Pindar, creator; Arnson Svarlien, Diane, 1960-, translator

  1. In the foot race the best at running the straight course
  2. with his feet was the son of Licymnius, Oeonus, who had come from Midea at the head of an army. In wrestling, Echemus won glory for Tegea, And the prize in boxing was won by Doryclus, who lived in the city of Tiryns, And in the four-horse chariot
  3. the victor was Samos of Mantinea, the son of Halirhothius. Phrastor hit the mark with the javelin. Niceus sent the stone flying from his circling arm beyond all the others, and his fellow soldiers raised a sudden burst of loud cheering.
  4. The lovely light of the moon’s beautiful face lit up the evening
  5. and in the delightful festivities the whole precinct rang with a song in praise of victory. Even now we will follow the first beginnings, and as a namesake song of proud victory, we will shout of the thunder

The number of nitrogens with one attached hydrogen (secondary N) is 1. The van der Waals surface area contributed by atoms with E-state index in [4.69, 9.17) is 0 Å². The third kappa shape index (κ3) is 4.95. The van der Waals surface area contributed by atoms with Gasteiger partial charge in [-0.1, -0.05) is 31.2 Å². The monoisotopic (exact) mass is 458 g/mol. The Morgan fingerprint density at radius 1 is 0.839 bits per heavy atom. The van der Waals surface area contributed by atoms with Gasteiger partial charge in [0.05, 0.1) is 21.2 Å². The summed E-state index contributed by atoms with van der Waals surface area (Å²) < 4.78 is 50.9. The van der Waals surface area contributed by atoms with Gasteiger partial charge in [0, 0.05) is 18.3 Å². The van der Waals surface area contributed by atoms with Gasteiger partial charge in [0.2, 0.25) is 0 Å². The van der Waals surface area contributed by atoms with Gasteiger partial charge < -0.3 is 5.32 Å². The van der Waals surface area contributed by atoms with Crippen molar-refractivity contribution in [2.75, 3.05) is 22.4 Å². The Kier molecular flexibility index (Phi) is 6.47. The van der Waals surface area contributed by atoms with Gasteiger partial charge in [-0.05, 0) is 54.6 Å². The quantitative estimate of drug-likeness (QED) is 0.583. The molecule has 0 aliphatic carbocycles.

6. and the fire-wrought shaft of Zeus who rouses the thunder-clap, the burning bolt that suits omnipotence. Swelling music will answer the reed-pipe in songs
  7. which have come to light beside famous Dirce, after a long time, but like a long-desired child from the wife of a man who has already reached the opposite of youth, who fills his father’s mind with the warmth of love; since his wealth falling into the hands of a stranger who is master of another home
  8. is the most hateful thing to a dying man.
  9. And, Hagesidamus, when a man with fine achievements but no songs reaches the house of Hades, he has spent his strength and his breath in vain and gained only a short-lived delight with his effort. But on you the soft-singing lyre and the sweet flute scatter grace
  10. and the Pierian daughters of Zeus nurture your wide fame.
  11. While I, earnestly lending my hand, have embraced the famous tribe of the Locrians, showering with honey their city of fine men. And I praised the lovely son of Archestratus,
  12. whom I saw at that time beside the Olympic altar, winning victory with the valor of his hands—beautiful in form, and blended with that youthful bloom which once
  13. kept Ganymede from shameless death, with the help of Cyprian Aphrodite.